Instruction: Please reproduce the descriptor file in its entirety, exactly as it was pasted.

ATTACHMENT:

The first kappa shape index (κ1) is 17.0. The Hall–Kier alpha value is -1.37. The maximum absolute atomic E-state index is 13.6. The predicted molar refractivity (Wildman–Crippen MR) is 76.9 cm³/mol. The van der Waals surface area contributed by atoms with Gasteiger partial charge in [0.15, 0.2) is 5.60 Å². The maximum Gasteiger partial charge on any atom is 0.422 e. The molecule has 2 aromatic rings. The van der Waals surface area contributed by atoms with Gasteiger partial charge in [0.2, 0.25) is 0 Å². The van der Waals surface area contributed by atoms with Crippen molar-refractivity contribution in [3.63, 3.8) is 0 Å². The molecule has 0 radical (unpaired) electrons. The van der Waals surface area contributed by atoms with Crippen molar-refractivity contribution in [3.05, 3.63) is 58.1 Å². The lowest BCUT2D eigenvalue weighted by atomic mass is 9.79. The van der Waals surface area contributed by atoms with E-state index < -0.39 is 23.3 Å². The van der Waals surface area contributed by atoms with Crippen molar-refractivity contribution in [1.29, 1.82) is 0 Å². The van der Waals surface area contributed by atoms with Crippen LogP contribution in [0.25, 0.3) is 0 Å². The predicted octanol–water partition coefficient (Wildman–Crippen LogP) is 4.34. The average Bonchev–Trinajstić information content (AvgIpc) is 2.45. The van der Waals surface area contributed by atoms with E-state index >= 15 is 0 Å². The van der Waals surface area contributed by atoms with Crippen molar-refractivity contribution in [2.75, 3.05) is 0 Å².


The first kappa shape index (κ1) is 17.0. The Hall–Kier alpha value is -1.37. The maximum absolute atomic E-state index is 13.6. The predicted molar refractivity (Wildman–Crippen MR) is 76.9 cm³/mol. The van der Waals surface area contributed by atoms with Gasteiger partial charge in [0.15, 0.2) is 5.60 Å². The maximum Gasteiger partial charge on any atom is 0.422 e. The molecule has 2 aromatic rings. The van der Waals surface area contributed by atoms with Gasteiger partial charge in [0.2, 0.25) is 0 Å². The van der Waals surface area contributed by atoms with Crippen molar-refractivity contribution in [3.63, 3.8) is 0 Å². The molecule has 0 radical (unpaired) electrons. The van der Waals surface area contributed by atoms with Crippen molar-refractivity contribution in [3.05, 3.63) is 58.1 Å². The lowest BCUT2D eigenvalue weighted by atomic mass is 9.79. The van der Waals surface area contributed by atoms with E-state index < -0.39 is 23.3 Å². The van der Waals surface area contributed by atoms with Crippen molar-refractivity contribution in [1.29, 1.82) is 0 Å². The van der Waals surface area contributed by atoms with Crippen LogP contribution in [0.25, 0.3) is 0 Å². The predicted octanol–water partition coefficient (Wildman–Crippen LogP) is 4.34. The average Bonchev–Trinajstić information content (AvgIpc) is 2.45. The van der Waals surface area contributed by atoms with E-state index >= 15 is 0 Å². The van der Waals surface area contributed by atoms with Crippen molar-refractivity contribution in [2.75, 3.05) is 0 Å².